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Taco Bell is dropping artificial colors and flavors from its menu this year

Taco Bell is dropping artificial colors and flavors from its menu this year


But don't order that extra Beefy Fritos® Burrito just yet

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If your Taco Bell order tastes a little funky next year, it might not be from the questionable quality of the meat. Today, everyone's favorite provider of FourthMeal announced that it will remove artificial colors and flavors, high fructose corn syrup, and added trans fats from its menu by the end of 2015.

If you need some inspiration to save your struggling startup you might want to take another look at your favorite late-night snack, because Taco Bell is a fast food chain that has mastered the art of the pivot. In the last few years it's put Doritos dust on its hard shells, it launched a breakfast menu with tiny waffle tacos, and it's working on filling Cap'n Crunch-covered donuts with something called "milk icing."

Taco Bell is the master of the pivot

While the company's latest move sounds bold, the taco chain isn't necessarily blazing a trail here — many leading fast food chains have been changing their menus lately because of consumer pressure. In the last few months alone, Panera dropped more than 150 artificial ingredients from its foods, McDonald's abandoned antibiotics in its chickens, and Chipotle completely removed GMOs from its menu.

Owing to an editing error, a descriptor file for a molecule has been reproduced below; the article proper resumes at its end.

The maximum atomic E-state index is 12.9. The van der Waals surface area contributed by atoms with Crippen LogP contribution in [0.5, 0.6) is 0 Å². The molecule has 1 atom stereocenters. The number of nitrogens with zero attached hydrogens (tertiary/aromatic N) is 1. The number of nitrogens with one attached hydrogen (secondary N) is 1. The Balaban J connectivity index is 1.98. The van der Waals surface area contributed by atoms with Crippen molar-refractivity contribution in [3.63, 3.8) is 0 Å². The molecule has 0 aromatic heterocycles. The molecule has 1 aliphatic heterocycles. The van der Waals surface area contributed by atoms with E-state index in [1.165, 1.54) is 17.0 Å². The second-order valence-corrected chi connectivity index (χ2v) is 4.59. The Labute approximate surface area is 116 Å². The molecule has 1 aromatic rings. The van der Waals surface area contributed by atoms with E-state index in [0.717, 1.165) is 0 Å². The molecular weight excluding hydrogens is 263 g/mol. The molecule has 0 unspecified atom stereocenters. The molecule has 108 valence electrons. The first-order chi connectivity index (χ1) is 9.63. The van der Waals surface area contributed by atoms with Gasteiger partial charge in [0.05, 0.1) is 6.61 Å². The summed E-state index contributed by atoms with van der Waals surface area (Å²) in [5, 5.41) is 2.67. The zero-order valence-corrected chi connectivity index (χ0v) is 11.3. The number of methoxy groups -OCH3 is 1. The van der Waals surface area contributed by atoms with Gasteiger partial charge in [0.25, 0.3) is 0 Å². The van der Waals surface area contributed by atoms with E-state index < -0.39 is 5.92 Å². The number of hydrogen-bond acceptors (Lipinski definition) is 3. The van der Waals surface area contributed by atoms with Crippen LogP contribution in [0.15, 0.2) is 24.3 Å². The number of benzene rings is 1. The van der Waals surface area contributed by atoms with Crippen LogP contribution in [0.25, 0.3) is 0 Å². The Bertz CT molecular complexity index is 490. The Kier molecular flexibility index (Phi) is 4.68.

If the idea of unhealthy brands buckling to consumer demands for healthier products sounds too good to be true, it just might be; the impact of these changes has been rightly questioned in the wake of their announcements. Chipotle made its decision in the face of 25 years' worth of scientific studies that show that genetically modified foods are not more risky to consume than conventionally grown plants. And companies that decided to reduce the use of trans fats, like Panera (and now Taco Bell), aren't really breaking new ground as much as they are catching up with the times.

Unsurprisingly, there's at least one big caveat to Taco Bell's announcement. Liz Matthews, Taco Bell's chief innovation officer, tells AdAge that the change will affect "95 percent of the chain's menu, but will not impact beverages or co-branded items." So while the company might tout the reduction of high fructose corn syrup across its "core menu," the sweetener will still flow with a fury at the fountain. The good news, Cap'n Crunch Delight fans, is that your milk-filled donuts are safe.